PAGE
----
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Firesetting Behaviors


 The Pennsylvania State University- College of Medicine

July 2003


  1. Normal adult fire behavior is the result of appropriate, supervised childhood:
  2. Fire interest: 3-5yo
  3. Fireplay: 5-9yo
  4. Firesetting: >10yo
  5. Psychosocial factors such as deficits in emotional function, dysfunctional family environment, and significant life stressors can lead to inappropriate unsupervised fireplay and eventually pathologic firesetting.
  6. Pathologic firesetting: >2 fire starts in at least one 6 month period
  7. Unsupervised fireplay vs pathologic firesetting


  1. Epidemiology: Nationally compiled fire department statistics from 1998
  2. 1/2 to 2/3 of all arsons are set by juveniles
  3. 6,215 deaths, 30,800 injuries attributable to fires set by juveniles
  4. 100 million dollars in fire fighting and court costs to local government
  5. 11 billion dollars in property damage


  1. Profile of a juvenile pathological firesetter
  2. Male:female = 10:1
  3. Average age = 8yo
  4. Varied socioeconomic background
  5. Single parent household or household with marital discord
  6. Normal intelligence but higher rate of learning disabilities
  7. Likely one parent with at least one psychiatric diagnosis, commonly a mood disorder


  1. Categorization of juvenile firesetters
  2. Psychoanalytic model: (Freud 1932) Focuses on firesetting in the context of psychosexual development.
  3. Risk of recidivism model: (Kolko and Kazdin 1986) Statistically based, focuses on risk factors for repeat firesetting.
  4. Firesetting secondary to antisocial personality d/o or conduct d/o: (Sakheim 1985; Jacobson 1985)
  5. Danger hierarchy model: (Pinsonneault 1991) Grouping with focus on therapy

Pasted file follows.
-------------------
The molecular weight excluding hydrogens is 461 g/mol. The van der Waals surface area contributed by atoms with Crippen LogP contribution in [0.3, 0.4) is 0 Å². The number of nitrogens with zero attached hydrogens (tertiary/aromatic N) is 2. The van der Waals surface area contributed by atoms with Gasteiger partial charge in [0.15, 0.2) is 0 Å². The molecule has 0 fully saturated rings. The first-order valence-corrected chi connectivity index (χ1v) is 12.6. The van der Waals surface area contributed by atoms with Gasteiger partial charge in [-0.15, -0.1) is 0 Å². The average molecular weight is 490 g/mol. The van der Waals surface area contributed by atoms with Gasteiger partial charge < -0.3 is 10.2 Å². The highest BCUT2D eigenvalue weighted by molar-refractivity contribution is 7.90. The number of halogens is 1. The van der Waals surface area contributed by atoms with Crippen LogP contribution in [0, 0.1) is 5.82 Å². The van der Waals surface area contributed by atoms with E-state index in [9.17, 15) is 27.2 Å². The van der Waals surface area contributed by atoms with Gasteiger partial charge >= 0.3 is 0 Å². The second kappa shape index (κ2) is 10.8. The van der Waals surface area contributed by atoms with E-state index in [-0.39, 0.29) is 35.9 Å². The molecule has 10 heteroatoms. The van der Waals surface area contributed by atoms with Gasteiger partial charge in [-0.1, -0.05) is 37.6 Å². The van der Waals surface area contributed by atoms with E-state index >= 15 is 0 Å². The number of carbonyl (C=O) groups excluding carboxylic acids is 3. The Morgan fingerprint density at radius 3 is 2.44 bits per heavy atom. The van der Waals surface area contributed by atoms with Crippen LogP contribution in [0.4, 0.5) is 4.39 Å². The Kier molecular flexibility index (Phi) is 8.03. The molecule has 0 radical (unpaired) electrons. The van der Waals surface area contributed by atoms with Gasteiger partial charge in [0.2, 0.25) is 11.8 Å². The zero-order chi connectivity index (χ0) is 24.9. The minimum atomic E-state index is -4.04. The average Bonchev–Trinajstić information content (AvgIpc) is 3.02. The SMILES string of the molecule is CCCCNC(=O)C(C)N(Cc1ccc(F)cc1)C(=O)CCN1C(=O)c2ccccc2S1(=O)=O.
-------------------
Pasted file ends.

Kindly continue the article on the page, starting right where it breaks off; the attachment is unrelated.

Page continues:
• Curiosity firesetters
  • Crisis firesetters
  • Delinquent firesetters
  • Pathological firesetters
  1. Organic vs. functional causes for firesetting
  • Organic: Klinefelter’s syndrome, epilepsy, CNS malignancies, HIV dementia, metabolic d/o
  • Functional: Conduct d/o, ADHD, Schizophrenia, Mental retardation


  1. Treatment: according to Pinsonneault’s danger hierarchy model
  2. Curiosity firesetters: non-punitive fire safety education in entertaining format
  3. Crisis firesetters: non-punitive fire safety education with focus on seriousness of act and potential consequences. If a crisis firesetter recidivates then cognitive emotion psychotherapy by a trained therapist.
  4. Delinquent firesetters: Law enforcement taught course presenting graphic images of burn victims and visits to burn clinic. Parents and children should be made aware of financial penalties of arson.
  5. Pathological firesetters: Inpatient psychiatric treatment with behavioral modification and pharmacological treatment.



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Franklin GA. Pucci PS. Arbabi S. Brandt MM. Wahl WL. Taheri PA. Decreased juvenile arson and firesetting recidivism after implementation of a multidisciplinary prevention program. Journal of Trauma-Injury Infection & Critical Care. 53(2):260-4; discussion 264-6, 2002 Aug.

Kolko DJ. Day BT. Bridge JA. Kazdin AE. Two-year prediction of children’s firesetting in clinically referred and nonreferred samples. Journal of Child Psychology & Psychiatry & Allied Disciplines. 42(3):371-80, 2001 Mar.

Kolko DJ. Efficacy of cognitive-behavioral treatment and fire safety education for children who set fires: initial and follow-up outcomes. Journal of Child Psychology & Psychiatry & Allied Disciplines. 42(3):359-69, 2001 Mar

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Slavkin ML. Enuresis, firesetting, and cruelty to animals: does the ego triad show predictive validity?. Adolescence. 36

Wheaton S. Personal accounts: memoirs of a compulsive firesetter. Psychiatric Services. 52(8):1035-6, 2001 Aug.

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